My last interesting observation came from looking at a word from a scene and its graph through the novel. I looked at the second attempted rape scene, when Pamela is held down between Mrs. Jewkes and Mr. B. I graphed the frequency throughout the novel of "wicked"(128). It spikes at the two rape scenes, and drops sharply after book two. Then I looked at the names I remembered Mr. B calling Pamela: sauce-box, hussy, and slut. I had expected to find a much higher frequency of these words, because he verbally abused her so much more than she him, but all clock in under 20. What does this mean? Is it because Pamela is narrating, refers to Mr. B more often than to herself (via him)? Is 128 high frequency? Does this entire investigation yield anything? I liked finding through voyant that the big picture I got from the book often didn't line up with the micro picture afforded by voyant.


Assignment 3: The Targeted Demographic

2 min read

Pamela is a novel that contributes to the Age of Enlightenment, emphasizing individualism over the traditional roles and authority. The word cloud shows more counts of terms of individualism (e.g. “lady”, “mind”, and “thought”) than terms of traditional roles and politics (e.g. “girl” and “God”), indicating that Pamela is an individualist and that there is a separation of gender and politics. However, the popularity of Pamela was due to its novelty, the succession of a girl of the lower class against a man of aristocracy (i.e. people identified with Pamela, the underdog). The word cloud reveals that the word “poor” is mentioned about 500 times, appealing to the lower class. The working and middle classes were enchanted with the notion of rising the socioeconomic ladder, against the forces of the aristocracy. However, this intended audience was most likely ignoring the ideas of breaking traditional roles mentioned in the novel. Therefore, we cannot state that Pamela exemplifies the Age of Enlightenment, only partially evolving it. We cannot state that Pamela spearheaded the way for other proto-feminist novels (which arrive about a 100 years later), only suggesting that women have strong desires. We cannot state that Pamela instigated ideas of going against traditional authority, only manipulating it.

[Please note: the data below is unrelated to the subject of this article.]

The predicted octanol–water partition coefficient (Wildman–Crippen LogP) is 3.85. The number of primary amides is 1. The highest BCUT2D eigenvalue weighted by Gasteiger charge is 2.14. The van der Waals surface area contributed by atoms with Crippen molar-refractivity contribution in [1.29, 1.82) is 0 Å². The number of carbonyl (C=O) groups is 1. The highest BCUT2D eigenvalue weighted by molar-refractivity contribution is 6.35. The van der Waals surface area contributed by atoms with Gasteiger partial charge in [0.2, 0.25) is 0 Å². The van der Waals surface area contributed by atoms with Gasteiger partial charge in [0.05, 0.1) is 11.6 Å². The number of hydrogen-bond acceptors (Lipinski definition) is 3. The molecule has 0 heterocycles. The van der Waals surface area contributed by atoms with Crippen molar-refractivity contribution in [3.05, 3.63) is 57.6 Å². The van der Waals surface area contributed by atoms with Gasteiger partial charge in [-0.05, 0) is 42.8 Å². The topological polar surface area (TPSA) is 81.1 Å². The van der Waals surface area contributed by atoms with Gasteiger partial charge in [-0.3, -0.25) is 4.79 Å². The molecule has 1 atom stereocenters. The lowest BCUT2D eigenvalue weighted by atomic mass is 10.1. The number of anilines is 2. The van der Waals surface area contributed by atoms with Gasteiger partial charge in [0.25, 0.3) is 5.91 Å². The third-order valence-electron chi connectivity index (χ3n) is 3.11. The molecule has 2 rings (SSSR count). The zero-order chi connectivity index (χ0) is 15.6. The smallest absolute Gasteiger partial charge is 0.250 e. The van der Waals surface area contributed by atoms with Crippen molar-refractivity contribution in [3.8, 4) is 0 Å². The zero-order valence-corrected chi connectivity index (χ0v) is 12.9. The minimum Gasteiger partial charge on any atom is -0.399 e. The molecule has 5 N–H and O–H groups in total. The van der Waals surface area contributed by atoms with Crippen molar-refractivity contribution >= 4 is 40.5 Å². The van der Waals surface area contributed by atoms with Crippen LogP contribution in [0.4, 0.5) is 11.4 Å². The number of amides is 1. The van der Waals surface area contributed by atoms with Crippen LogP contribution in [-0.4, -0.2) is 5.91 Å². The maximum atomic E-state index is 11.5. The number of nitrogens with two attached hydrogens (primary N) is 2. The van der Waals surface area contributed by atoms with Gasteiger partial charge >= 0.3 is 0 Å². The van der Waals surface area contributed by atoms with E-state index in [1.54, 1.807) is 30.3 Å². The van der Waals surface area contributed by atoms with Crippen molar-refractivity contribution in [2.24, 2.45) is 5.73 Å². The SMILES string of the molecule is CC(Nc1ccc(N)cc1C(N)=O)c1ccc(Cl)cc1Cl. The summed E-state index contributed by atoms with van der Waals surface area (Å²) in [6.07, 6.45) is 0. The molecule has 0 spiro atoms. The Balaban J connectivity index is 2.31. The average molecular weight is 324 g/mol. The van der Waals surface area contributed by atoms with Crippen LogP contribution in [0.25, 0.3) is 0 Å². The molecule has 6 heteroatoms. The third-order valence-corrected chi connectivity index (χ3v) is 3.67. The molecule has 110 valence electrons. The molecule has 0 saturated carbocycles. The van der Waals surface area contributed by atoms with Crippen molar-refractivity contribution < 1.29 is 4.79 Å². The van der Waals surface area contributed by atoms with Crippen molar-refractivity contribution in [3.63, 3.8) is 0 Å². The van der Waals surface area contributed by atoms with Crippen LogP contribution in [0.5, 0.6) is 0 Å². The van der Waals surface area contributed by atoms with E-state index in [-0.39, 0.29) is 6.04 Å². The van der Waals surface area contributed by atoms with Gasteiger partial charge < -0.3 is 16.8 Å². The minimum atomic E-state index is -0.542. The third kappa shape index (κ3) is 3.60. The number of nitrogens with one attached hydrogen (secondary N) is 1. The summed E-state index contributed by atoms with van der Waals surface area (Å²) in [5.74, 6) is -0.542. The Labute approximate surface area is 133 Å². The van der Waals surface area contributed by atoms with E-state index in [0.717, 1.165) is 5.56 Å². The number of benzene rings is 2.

I do concede that Pamela does encourage individualism over the established authority. In Desire and Domestic Fiction, Nancy Armstrong states that “In place of the intricate status system, that had long dominated British thinking, these authors began to represent an individual's value in terms of his, but more often in terms of her, essential qualities of mind” (467). Because Pamela is written in first person, the audience experience the novel through the actions and view of Pamela, gaining a strong individualistic sense. Expectedly, the word “I” is used about 10,000 times. This point of view alone allows for a better representation of Pamela and her values; Richardson wanted to break the idea of “domesticated women”, characterizing Pamela as intelligent and a freethinker. Looking back, his efforts were deemed as heresy and seemingly fruitless, as seen by Shamela in 1741 and the rise of the cult of domesticity in the 19th century.


Poor Pamela

2 min read